For its impact on lives and livelihoods, SCD has been deemed a “threat to the economic and social development of Africa” by the West Africa-based Federation of Associations Combating Sickle Cell Disorder in Africa (FALDA).


New "Fact Sheet" For School Staff Developed By Minnesota Children's Staff With Minnesota Department Of Education

: The "Other Health Disabilities" Coordinators from Minnesota Department of Education, Ms. Barbara Sisco and Ms. Joan Breslin-Larson, met together with Dr. Karen Wills, Ph.D., neuropsychologist for the Children's Hospital Sickle Cell Disease Program; Ms. Judi Azar, Physical and Other Health Impaired Coordinator for Minneapolis Schools; and Ms. Diane Graham, School Nurse; to redesign the state's "Fact Sheet" used by school personnel when developing educational and nursing care plans for children with sickle cell disease. The newly published Fact Sheet can be used to help teachers, school nurses, and other school personnel understand the needs of a child with sickle cell disease.  It can be accessed here:

  New Article On Neuropsychological Assessment For Children With Sickle Cell Disease:  The "Scd-Plane" (Sickle Cell Disease Program for Learning and Neuropsychological Evaluation) at Children's Hospitals and Clinics of Minnesota is described in a special supplement to the journal, "Pediatrics" (available online at or, the full citation for access from library services is Wills KE, Nelson SC, Hennessy J, Nwaneri MO, Miskowiec J, McDonough E, Moquist K. Transition planning for youth with sickle cell disease: embedding neuropsychological assessment into comprehensive care. Pediatrics. 2010 Dec;126 Suppl 3:S151-9. PubMed PMID: 21123479.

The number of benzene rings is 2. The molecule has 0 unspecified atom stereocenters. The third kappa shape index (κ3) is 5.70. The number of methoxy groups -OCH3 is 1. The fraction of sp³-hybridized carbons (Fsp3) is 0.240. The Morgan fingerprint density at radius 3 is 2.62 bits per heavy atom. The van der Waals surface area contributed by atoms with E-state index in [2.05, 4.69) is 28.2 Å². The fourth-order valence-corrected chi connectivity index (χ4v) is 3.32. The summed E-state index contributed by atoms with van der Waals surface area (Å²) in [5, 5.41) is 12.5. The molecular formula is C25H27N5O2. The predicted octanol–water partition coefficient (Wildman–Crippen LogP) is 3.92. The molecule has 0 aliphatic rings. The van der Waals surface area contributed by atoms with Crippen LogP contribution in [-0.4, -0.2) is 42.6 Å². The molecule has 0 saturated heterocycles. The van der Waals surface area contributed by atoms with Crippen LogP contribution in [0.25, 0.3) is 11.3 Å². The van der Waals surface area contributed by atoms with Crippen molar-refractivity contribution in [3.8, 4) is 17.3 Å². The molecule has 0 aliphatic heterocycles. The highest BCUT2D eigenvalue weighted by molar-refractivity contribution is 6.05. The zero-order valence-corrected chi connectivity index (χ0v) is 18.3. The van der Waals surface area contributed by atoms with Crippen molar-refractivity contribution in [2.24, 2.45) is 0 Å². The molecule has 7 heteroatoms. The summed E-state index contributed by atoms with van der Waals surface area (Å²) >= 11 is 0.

Here is the abstract:

 Transition Planning for Youth With Sickle Cell Disease: Embedding Neuropsychological Assessment Into Comprehensive Care

> Karen E. Wills, PhD(a), Stephen C. Nelson, MD(a), Jane Hennessy, RN, CPNP(a), M. Osita Nwaneri, MD(b), Joyce Miskowiec, BA(a), Elizabeth McDonough, RN(a), Kristin Moquist, RN, CPNP(a)

OBJECTIVE : Sickle cell disease (SCD) conveys a high risk of neuropsychological impairment due to chronic anemia, hypoxemia, cerebrovascular ischemia and stroke, in addition to causing pain and other biomedical complications. Few families accessed neuropsychological testing via the traditional referral system. In this paper, we describe a successful alternative strategy for addressing cognitive and behavioral needs of youth with SCD.

METHOD : The Sickle Cell Disease Program for Learning and Neuropsychological Evaluation (SCD-PLANE) was embedded in 2007 into the SCD Comprehensive Clinic of Children's Hospitals and Clinics of Minnesota. SCD-PLANE includes brief neuropsychological testing, individualized recommendations, patient education and advocacy, interdisciplinary collaboration, and follow-through to assure patients' access to recommended resources. The purpose of SCD-PLANE is to identify and recommend interventions for cognitive, academic, emotional, behavioral, or social problems affecting child development and transition to adulthood.

 RESULTS : Access to neuropsychological testing improved dramatically and is well accepted by SCD patients and families. Test results reveal increased risk of problems with executive function, speed of processing, graphomotor function, academic achievement, and parent-reported anxious/depressed symptoms, despite normal intelligence and language abilities. Patients' needs had not been previously identified or served by schools or other community agencies.

CONCLUSIONS : The SCD-PLANE, providing brief neuropsychological testing embedded within routine annual visits to SCD Comprehensive Clinic, is an effective approach to detect unmet developmental, educational, and behavioral needs within an underserved high-risk population. As youth move towards adulthood, considering cognitive, academic, and mental health status facilitates successful health care transitions.